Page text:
The scene was vivid in Chuck's imagination. There was a house burning on the prairie with a broken and hopeless family trying to rescue their pathetic possessions. The thugs were laughing and calling out insults as they departed. And there was a boy tagging along after them, accepted with amused contempt by the leader of the thugs.

By this time the girl was effectively silenced. Whatever misdeeds of J. J. HIll she might have had in mind, they paled in comparison with those related by Claxton. Moreover, the latter thought his late boss soft-hearted! Looking over in her direction, Chuck saw that she was, not only silent, but speechless. It was a boy who asked Claxton how he had made his first fortune. It was the sort of admiring question that's often put to rich men who love to answer exactly that question. But there was also another element in it. Everyone knew by this time that Claxton dealt in strong stuff, and the boy obviously expected to hear something hair raising. Claxton answered equably, and with obvious pride,

"I stole it."

There were smiles and a few titters and giggles. Amanda's smile, Chuck knew, was forced. She, too, was looking at the Jewish girl, who now showed signs of exasperation. Claxton, in his easy style, launched into the story.

As a very young man, he had made himself president of a little railroad which, in theory, branched off the Great Northern main line to terminate in a fair-sized town which wasn't served by a railway. There was, in fact, a large bonus for the first railroad to reach them. Claxton had gotten together a quantity of rusted rail, old ties, and laborers whom he promised to pay later. He kept them going with salt beef and whiskey.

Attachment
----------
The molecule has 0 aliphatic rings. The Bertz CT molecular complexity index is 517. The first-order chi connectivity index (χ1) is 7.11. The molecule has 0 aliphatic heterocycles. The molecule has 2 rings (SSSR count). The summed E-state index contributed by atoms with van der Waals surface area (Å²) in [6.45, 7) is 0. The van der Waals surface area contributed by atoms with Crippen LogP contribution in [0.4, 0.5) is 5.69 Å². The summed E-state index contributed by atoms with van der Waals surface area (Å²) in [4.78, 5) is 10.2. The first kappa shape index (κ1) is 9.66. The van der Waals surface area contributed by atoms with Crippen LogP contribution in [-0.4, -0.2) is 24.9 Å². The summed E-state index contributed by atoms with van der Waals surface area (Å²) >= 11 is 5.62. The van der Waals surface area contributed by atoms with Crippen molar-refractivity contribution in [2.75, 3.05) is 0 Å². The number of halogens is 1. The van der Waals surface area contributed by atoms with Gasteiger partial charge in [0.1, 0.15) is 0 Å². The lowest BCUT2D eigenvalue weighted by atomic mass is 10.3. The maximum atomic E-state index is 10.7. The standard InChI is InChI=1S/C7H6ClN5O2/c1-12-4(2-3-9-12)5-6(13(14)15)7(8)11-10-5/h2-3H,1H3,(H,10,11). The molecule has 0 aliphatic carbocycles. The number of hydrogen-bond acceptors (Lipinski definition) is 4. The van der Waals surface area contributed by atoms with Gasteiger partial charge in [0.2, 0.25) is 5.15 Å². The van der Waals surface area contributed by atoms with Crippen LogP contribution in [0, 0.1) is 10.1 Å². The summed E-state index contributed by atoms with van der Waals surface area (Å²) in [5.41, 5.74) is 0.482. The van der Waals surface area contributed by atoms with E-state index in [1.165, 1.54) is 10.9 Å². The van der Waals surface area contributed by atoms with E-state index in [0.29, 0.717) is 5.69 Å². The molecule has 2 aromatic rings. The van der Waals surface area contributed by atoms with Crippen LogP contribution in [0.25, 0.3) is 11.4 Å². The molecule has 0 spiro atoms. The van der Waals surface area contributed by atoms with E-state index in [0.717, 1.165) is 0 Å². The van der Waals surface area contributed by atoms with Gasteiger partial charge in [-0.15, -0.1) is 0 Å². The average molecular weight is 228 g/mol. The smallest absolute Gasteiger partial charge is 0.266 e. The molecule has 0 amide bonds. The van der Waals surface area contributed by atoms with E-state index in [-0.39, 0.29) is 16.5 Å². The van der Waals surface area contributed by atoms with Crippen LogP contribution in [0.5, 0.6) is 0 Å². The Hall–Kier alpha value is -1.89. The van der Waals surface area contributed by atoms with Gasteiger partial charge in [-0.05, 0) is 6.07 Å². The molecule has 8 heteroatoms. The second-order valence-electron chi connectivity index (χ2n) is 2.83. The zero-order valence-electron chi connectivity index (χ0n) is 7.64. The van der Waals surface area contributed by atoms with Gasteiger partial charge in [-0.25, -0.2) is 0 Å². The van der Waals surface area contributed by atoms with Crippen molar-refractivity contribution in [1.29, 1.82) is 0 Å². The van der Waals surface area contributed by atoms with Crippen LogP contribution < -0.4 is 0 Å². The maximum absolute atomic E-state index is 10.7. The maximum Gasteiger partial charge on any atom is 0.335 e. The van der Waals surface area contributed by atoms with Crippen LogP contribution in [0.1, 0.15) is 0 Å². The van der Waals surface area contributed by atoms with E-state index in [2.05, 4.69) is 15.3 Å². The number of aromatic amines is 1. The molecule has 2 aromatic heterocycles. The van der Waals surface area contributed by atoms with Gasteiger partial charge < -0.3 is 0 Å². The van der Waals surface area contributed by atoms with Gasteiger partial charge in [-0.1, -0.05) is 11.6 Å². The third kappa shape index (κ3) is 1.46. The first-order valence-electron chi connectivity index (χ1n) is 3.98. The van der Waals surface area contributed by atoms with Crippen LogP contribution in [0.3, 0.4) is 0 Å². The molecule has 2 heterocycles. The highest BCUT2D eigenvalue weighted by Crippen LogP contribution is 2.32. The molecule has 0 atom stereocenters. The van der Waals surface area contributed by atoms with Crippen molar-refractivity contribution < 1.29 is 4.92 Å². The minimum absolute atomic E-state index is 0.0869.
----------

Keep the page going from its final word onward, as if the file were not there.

They laid track with only the most rudimentary roadbed, without cuts and fills, simply following the terrain. Creeks were crossed by felling large trees across them, and laying the ties and rail on them. The whole affair wouldn't have supported any reasonable train, much less regular service. But Claxton had bought cheaply an old light engine and a few coaches from the Great Northern. With crowbars and jacks they inched them over the makeshift bridges until they reached the final mile of track, which was more carefully laid. Claxton arrived in town with whistle blowing and bell ringing.

In circumstances such as these, people bought local railway stock, not so much because they thought it a good investment, but because they wanted to put their town on the railway. That meant a great deal to them economically, and, for the greater good, anyone who was anything would subscribe generously. Claxton, of course, was on the rear platform of the observation car selling stock certificates of the most dubious value for what he thought the traffic would bear. He then threw a great party and got everyone drunk. Just before dawn, he left town in a fast horse-drawn buggy that he had engaged earlier in the evening. The workers were never paid, and the train was abandoned. Claxton was never seen there again. The money then went into a much better railway many hundreds of miles distant. Claxton summed up.